During the past two years, Rochester, NY-based Transcat moved away from aggressively prospecting with its 800-page master catalog, cutting its circulation steadily. Instead the calibration equipment and services company sent prospects direct mail pieces promoting just one or two products. But in January 2004 Transcat mailed a 48-page supplement to 225,000 prospects and 75,000 customers.
Transcat vice president of marketing Jay Woychick describes the supplement as “a way to get in the door.” Featuring only a small fraction of Transcat’s 25,000 products, the January mailing generated a 1% response, surpassing expectations. “We forecasted it to break even in six months,” Woychick says. “It happened in four, and we were pleased with the response so much so that we sent another supplemental catalog in April, and it broke even in three months.”
The April supplement mailed to 250,000 prospects and customers. Transcat gathered prospects by renting the subscriber files of 30 trade publications such as Control magazine and the member lists of organizations such as The Instrumentation, Systems, and Automation Society. Woychick says that by doing matchbacks and analyzing which lists performed best following the January mailing, Transcat was able to dig deeper into the lists. Although Woychick says would not provide specifics, he says the April catalog supplement “got a better return in a shorter amount of time.”
Both supplements highlight noncapital products and less expensive items that typically wouldn’t require budgetary approval before purchasing. Items in the supplement range in price from a $4 utility gauge to a $5,959 automated pressure calibrator, while products in the core book range from $13 replacement batteries to a $11,510 advanced Temperature Calibrator. Transcat’s overall average order size is $900.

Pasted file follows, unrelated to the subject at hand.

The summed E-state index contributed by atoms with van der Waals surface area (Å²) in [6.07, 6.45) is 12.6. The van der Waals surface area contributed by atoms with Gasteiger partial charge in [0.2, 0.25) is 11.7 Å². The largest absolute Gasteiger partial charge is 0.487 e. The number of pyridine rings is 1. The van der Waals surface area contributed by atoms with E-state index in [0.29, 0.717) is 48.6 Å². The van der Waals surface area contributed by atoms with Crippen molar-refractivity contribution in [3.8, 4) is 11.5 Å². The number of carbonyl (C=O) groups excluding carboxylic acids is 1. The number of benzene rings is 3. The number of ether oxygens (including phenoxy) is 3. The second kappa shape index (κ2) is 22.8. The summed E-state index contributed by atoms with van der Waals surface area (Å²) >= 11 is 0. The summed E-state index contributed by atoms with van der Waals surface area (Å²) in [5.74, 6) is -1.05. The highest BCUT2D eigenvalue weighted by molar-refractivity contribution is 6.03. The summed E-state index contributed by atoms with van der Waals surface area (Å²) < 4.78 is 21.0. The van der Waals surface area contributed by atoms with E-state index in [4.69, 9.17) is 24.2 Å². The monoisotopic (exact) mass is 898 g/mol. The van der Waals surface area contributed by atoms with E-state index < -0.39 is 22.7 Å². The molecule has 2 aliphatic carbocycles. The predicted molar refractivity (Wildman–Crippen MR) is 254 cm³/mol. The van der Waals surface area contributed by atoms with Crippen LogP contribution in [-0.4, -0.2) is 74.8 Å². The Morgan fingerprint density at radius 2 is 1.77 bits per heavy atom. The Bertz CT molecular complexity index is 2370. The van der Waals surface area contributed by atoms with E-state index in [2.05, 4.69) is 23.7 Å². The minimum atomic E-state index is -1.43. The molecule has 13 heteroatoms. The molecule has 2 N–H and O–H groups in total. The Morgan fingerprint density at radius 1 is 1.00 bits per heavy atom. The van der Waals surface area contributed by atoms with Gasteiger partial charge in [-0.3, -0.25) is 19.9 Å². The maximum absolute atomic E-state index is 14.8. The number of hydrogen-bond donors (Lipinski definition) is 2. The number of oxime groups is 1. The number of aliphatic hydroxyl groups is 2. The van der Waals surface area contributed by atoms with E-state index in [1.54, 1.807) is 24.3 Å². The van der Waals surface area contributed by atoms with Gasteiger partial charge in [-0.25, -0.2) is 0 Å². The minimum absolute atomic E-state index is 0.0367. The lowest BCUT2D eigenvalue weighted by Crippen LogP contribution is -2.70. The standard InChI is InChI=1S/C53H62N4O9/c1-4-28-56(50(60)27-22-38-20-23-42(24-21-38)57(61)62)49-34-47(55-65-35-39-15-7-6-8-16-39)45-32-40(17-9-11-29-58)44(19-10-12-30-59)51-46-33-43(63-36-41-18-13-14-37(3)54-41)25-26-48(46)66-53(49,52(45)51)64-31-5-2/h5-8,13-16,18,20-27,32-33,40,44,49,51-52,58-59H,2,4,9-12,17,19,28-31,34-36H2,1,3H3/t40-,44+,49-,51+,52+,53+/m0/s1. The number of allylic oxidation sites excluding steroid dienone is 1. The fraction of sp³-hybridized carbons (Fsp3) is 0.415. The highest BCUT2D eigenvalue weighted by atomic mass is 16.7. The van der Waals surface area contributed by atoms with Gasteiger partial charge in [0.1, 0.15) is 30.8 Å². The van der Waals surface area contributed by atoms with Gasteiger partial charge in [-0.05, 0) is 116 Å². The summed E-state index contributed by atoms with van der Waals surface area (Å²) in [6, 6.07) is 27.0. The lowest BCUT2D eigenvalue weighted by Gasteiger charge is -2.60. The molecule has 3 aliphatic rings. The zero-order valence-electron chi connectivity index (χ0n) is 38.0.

As a promotion, Transcat included a business response card offering a free hat or T-shirt when prospects returned the card or visited the Website and entered a customer number and catalog code. Prospects who contacted Transcat for the promotion received not only the hat or shirt but also a telemarketing call to follow up on their interest. Prospects who were converted to customers received the promotional item, a telemarketing call, and Transcat’s master catalog.
Both supplemental catalogs were mailed in single drops and received almost immediate responses from customers. “We dropped one on Thursday and had our first call on Tuesday. We had our first Web response that Saturday,” says Woychick. The response curve for the supplements was nearly half that of Transcat’s master catalog.
In fiscal 2004, Transcat distributed 400,000 pieces of direct mail, including catalogs, fliers, supplemental catalogs, and other promotional material, contributing to a 10.1% increase in its fiscal fourth-quarter net sales, to $15.3 million for the three months ending March 27. Riding the success of January and April’s prospecting supplements, which Woychick says contributed “significantly” to fourth-quarter growth, Transcat will again integrate supplemental catalogs into its marketing plans for fiscal 2005.